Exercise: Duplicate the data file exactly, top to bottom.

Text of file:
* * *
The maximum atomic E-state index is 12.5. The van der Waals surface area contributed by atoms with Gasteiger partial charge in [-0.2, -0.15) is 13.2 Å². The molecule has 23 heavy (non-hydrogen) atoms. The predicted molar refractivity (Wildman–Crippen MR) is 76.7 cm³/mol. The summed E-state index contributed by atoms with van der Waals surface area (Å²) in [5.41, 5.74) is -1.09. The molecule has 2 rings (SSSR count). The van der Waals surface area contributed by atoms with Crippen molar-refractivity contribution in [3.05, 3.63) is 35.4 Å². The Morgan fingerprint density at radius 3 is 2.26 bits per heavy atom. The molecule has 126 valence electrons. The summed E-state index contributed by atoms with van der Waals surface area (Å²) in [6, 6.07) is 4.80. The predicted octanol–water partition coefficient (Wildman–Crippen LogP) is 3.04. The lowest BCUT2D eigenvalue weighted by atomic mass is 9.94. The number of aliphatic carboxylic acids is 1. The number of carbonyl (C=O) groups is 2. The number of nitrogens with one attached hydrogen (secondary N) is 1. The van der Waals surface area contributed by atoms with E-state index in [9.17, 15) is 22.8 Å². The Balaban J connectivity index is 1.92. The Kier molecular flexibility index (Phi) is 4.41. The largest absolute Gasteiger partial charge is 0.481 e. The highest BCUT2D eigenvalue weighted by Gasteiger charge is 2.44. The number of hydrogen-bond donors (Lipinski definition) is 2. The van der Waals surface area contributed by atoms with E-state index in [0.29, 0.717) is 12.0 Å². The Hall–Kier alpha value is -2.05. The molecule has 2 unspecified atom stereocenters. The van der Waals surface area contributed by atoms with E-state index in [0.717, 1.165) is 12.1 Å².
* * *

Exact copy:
The maximum atomic E-state index is 12.5. The van der Waals surface area contributed by atoms with Gasteiger partial charge in [-0.2, -0.15) is 13.2 Å². The molecule has 23 heavy (non-hydrogen) atoms. The predicted molar refractivity (Wildman–Crippen MR) is 76.7 cm³/mol. The summed E-state index contributed by atoms with van der Waals surface area (Å²) in [5.41, 5.74) is -1.09. The molecule has 2 rings (SSSR count). The van der Waals surface area contributed by atoms with Crippen molar-refractivity contribution in [3.05, 3.63) is 35.4 Å². The Morgan fingerprint density at radius 3 is 2.26 bits per heavy atom. The molecule has 126 valence electrons. The summed E-state index contributed by atoms with van der Waals surface area (Å²) in [6, 6.07) is 4.80. The predicted octanol–water partition coefficient (Wildman–Crippen LogP) is 3.04. The lowest BCUT2D eigenvalue weighted by atomic mass is 9.94. The number of aliphatic carboxylic acids is 1. The number of carbonyl (C=O) groups is 2. The number of nitrogens with one attached hydrogen (secondary N) is 1. The van der Waals surface area contributed by atoms with E-state index in [9.17, 15) is 22.8 Å². The Balaban J connectivity index is 1.92. The Kier molecular flexibility index (Phi) is 4.41. The largest absolute Gasteiger partial charge is 0.481 e. The highest BCUT2D eigenvalue weighted by Gasteiger charge is 2.44. The number of hydrogen-bond donors (Lipinski definition) is 2. The van der Waals surface area contributed by atoms with E-state index in [0.29, 0.717) is 12.0 Å². The Hall–Kier alpha value is -2.05. The molecule has 2 unspecified atom stereocenters. The van der Waals surface area contributed by atoms with E-state index in [0.717, 1.165) is 12.1 Å².